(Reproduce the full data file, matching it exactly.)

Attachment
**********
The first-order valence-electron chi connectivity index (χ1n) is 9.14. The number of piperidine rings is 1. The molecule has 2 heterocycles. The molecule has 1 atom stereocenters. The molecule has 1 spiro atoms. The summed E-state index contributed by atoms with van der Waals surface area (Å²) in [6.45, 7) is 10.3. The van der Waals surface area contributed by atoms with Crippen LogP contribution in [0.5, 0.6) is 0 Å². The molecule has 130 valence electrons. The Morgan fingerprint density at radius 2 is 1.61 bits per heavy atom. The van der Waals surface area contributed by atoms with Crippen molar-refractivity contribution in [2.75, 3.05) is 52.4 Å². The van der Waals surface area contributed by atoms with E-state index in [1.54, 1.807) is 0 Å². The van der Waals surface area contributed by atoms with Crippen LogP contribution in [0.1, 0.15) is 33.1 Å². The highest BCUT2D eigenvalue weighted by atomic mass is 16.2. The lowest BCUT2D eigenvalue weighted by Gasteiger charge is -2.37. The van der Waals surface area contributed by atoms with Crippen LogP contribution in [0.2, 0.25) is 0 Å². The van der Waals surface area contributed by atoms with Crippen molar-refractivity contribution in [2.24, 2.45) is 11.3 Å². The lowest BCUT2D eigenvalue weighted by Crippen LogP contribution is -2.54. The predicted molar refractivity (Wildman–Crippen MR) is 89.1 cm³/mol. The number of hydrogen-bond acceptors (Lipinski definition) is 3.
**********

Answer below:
The first-order valence-electron chi connectivity index (χ1n) is 9.14. The number of piperidine rings is 1. The molecule has 2 heterocycles. The molecule has 1 atom stereocenters. The molecule has 1 spiro atoms. The summed E-state index contributed by atoms with van der Waals surface area (Å²) in [6.45, 7) is 10.3. The van der Waals surface area contributed by atoms with Crippen LogP contribution in [0.5, 0.6) is 0 Å². The molecule has 130 valence electrons. The Morgan fingerprint density at radius 2 is 1.61 bits per heavy atom. The van der Waals surface area contributed by atoms with Crippen molar-refractivity contribution in [2.75, 3.05) is 52.4 Å². The van der Waals surface area contributed by atoms with E-state index in [1.54, 1.807) is 0 Å². The van der Waals surface area contributed by atoms with Crippen LogP contribution in [0.1, 0.15) is 33.1 Å². The highest BCUT2D eigenvalue weighted by atomic mass is 16.2. The lowest BCUT2D eigenvalue weighted by Gasteiger charge is -2.37. The van der Waals surface area contributed by atoms with Crippen LogP contribution in [0.2, 0.25) is 0 Å². The van der Waals surface area contributed by atoms with Crippen molar-refractivity contribution in [2.24, 2.45) is 11.3 Å². The lowest BCUT2D eigenvalue weighted by Crippen LogP contribution is -2.54. The predicted molar refractivity (Wildman–Crippen MR) is 89.1 cm³/mol. The number of hydrogen-bond acceptors (Lipinski definition) is 3.